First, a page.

WCF Instancing, Concurrency, and Throttling – Part 2

From a developers perspective, code is either thread-safe or it is not. WCF will assume your service is not thread-safe unless you tell it otherwise by applying the ConcurrencyMode behavior. Your options for concurrency are Single (default), Multiple, and Reentrant. Depending on your implementation details for achieving thread-safety, you can really open up the throughput of your service by setting the ConcurrencyMode to Multiple or Reentrant.

The options for concurrency are, for the most part, self explanatory. So, please follow the links above if this is a concept new to you. In this post, I’m going to discuss a couple of specific scenarios; Reentrant Services and PerCall/Multi-Threaded Services


Reentrant Services

Making your service reentrant constrains the runtime to allow only one thread of execution on your service at any point in time (that is, it is still single-threaded). However, if your service operation makes an outbound WCF call then the lock on the instance context will be released, allowing another message to be dispatched to your service while the outbound call occurs. When the outbound call completes (returns back to your service), its thread will block until it can re-acquire the lock on the instance context.

The conditions for which reentrant concurrency applies are

1. your service is single-threaded, and

2. your service makes calls to other WCF services downstream OR your service calls back to the client through a callback contract.

If either of these conditions don’t apply to your service, then you would not gain anything by making your service reentrant.


PerCall / Multi-Threaded Services (over a binding with session)

For PerCall services, every message results in a new instance of your service, so generally there is not a concurrency issue unless you are accessing a shared resource between instances. However, there is a scenario where setting ConcurrencyMode to Multiple on a PerCall service can increase throughput to your service if the following conditions apply:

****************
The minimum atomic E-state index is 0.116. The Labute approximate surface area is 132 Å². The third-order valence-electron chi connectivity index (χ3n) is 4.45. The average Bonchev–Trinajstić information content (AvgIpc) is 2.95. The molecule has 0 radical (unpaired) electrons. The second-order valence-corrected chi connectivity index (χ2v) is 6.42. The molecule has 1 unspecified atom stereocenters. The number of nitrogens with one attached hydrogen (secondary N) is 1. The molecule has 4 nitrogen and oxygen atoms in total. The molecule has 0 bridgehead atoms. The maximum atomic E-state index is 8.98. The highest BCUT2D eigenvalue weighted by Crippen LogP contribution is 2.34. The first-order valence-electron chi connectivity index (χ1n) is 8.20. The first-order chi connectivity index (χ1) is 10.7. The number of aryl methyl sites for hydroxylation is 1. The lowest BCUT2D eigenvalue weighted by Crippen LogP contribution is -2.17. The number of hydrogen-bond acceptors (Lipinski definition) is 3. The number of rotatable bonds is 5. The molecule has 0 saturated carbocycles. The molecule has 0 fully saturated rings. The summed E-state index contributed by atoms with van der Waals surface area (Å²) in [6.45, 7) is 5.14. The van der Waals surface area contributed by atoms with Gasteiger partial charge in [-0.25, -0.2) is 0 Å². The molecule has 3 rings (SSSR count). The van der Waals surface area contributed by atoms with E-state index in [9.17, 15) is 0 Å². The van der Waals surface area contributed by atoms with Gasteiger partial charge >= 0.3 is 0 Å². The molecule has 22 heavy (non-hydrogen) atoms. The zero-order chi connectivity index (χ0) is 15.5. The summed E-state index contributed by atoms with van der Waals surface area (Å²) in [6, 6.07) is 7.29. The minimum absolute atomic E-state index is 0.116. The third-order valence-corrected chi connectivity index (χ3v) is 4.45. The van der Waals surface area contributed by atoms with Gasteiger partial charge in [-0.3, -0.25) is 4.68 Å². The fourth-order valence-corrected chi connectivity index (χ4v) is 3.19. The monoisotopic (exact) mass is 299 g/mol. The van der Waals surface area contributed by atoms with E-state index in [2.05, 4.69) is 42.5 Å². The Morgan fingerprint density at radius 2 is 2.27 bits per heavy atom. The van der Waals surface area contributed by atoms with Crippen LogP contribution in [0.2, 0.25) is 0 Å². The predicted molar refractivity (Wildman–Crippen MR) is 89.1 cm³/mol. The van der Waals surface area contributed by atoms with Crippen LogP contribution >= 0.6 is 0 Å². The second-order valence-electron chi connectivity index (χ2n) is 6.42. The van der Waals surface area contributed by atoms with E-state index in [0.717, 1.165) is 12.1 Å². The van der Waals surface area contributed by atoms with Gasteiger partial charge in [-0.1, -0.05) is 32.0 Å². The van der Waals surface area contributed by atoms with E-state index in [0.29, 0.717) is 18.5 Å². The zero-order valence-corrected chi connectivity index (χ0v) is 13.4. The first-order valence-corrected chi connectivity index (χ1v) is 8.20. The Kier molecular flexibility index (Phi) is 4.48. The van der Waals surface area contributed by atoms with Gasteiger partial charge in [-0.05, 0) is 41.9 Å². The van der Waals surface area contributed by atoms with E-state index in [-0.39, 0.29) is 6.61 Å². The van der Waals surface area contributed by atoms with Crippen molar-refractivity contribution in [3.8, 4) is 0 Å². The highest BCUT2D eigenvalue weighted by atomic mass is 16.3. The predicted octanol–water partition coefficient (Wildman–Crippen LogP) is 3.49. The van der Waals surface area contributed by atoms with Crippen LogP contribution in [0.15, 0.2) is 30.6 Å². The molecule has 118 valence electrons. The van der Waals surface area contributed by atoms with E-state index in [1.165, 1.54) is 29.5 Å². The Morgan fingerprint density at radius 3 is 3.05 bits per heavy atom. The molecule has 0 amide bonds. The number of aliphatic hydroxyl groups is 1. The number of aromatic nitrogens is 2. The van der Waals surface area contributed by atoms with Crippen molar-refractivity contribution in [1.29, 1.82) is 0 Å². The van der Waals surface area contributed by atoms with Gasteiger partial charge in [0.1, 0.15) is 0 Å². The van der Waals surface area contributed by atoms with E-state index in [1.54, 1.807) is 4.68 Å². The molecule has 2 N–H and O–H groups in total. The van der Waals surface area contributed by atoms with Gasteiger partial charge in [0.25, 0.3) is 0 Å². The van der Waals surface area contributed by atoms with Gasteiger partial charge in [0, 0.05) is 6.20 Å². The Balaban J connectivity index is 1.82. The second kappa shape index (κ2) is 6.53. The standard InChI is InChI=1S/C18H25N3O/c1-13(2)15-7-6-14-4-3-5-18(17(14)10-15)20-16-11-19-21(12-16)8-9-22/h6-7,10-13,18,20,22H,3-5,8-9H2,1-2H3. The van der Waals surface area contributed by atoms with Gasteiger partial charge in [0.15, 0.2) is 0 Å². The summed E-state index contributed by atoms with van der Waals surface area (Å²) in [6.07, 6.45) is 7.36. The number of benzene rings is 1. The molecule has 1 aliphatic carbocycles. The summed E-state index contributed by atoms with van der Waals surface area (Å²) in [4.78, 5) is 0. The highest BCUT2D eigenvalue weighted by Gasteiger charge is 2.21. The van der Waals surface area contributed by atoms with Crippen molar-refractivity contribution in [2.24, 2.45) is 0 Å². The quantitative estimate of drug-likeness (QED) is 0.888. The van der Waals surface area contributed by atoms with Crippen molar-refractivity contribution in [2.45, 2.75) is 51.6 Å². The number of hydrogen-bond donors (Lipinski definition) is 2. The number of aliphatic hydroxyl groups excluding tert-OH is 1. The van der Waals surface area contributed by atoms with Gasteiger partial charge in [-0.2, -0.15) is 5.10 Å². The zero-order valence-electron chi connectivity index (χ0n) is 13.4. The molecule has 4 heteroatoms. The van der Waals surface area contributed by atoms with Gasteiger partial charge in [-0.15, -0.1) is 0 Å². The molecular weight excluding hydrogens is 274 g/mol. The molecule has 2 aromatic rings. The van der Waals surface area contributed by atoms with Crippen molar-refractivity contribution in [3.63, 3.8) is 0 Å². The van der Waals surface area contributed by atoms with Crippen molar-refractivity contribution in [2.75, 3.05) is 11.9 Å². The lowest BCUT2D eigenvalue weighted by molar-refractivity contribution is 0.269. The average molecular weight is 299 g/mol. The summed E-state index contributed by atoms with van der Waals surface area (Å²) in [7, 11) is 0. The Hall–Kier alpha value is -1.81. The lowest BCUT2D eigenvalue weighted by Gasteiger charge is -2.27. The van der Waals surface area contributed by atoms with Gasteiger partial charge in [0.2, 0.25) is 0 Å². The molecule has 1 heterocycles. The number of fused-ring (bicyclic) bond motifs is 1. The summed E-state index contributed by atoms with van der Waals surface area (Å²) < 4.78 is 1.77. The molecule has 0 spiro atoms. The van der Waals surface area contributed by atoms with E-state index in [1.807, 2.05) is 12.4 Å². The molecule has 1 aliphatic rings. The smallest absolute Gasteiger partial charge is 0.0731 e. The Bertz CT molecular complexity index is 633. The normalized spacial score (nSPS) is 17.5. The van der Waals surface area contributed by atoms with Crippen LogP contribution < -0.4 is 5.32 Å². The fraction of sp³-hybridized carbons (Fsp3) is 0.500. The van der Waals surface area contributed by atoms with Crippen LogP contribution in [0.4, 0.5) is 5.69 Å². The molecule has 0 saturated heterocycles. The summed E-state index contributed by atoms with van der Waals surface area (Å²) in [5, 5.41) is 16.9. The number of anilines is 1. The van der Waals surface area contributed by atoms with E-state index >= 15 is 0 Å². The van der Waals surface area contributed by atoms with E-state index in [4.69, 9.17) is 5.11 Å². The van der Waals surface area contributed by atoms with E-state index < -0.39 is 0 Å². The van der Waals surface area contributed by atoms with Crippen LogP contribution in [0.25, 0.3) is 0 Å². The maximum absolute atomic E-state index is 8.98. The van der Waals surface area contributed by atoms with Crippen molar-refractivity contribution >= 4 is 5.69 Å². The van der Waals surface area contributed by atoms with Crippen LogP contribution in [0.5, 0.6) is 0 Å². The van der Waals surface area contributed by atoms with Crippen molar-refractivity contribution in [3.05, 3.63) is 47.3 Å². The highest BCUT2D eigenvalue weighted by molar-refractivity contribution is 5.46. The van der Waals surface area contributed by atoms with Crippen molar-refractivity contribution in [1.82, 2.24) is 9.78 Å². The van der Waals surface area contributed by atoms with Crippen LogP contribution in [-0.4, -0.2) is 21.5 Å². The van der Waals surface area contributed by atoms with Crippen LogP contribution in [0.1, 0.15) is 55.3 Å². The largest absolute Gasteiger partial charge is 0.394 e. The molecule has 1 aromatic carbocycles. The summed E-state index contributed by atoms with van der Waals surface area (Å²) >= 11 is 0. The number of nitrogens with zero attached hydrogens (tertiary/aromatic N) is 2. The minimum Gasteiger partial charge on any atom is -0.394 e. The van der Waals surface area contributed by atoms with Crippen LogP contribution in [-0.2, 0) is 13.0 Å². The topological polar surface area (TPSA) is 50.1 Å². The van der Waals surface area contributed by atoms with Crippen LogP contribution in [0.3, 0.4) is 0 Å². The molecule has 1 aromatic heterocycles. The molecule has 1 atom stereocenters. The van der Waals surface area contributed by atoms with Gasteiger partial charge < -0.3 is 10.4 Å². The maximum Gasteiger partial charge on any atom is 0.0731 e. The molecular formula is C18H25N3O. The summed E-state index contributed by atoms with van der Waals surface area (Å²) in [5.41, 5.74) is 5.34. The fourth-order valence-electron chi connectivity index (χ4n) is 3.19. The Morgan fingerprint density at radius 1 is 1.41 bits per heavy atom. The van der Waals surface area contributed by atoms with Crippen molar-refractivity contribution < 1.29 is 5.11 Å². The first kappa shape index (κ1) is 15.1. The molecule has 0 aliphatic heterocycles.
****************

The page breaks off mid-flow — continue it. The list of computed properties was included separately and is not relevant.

1. The client is multi-threaded and is making calls to your service from multiple threads using the same proxy.

2. The binding between the client and the service is a binding that has session (for example, netTcpBinding, wsHttpBinding w/Reliable Session, netNamedPipeBinding, etc.).

If these conditions apply and all you do is set your InstanceContextMode to PerCall, leaving the ConcurrencyMode to its default value (Single), then your multi-threaded client will not get the expected performance benefit of making concurrent calls to your service because there is a lock on the session in the channel layer. To illustrate, consider the following service code. This service just simply returns back some data from the service side to the client. One piece of data to notice is the MsgReceivedTimeStamp, which will indicate when the service instance actually receives the message.


Next, assume we have a client application that caches a proxy to be used by multiple threads. If this client were to call the service simultaneously on 3 different threads using a BackgroundWorker, then the total response time would be about 15 seconds (5 seconds for each call). Output from such an application might look like this.


Clearly, this is not the behavior a client-side developer would expect. The results here are not any different than if we were to make 3 calls to the service sequentially. What we would like to see is all 3 threads dispatched at the same time such that the total response time is about 5 seconds (not 15 seconds). To achieve this, we can set the ConcurrencyMode to Multiple as shown here.


Running the client against the new service will yield the results we’re looking for. That is, all 3 calls were dispatched to the service at roughly the same time and we still have a unique InstanceContext (or service instance) for each message as shown here.


Writing thread-safe code and applying the correct ConcurrencyMode can result in significantly improved throughput for your service. In the next post, I’ll talk about how and why you can throttle your service.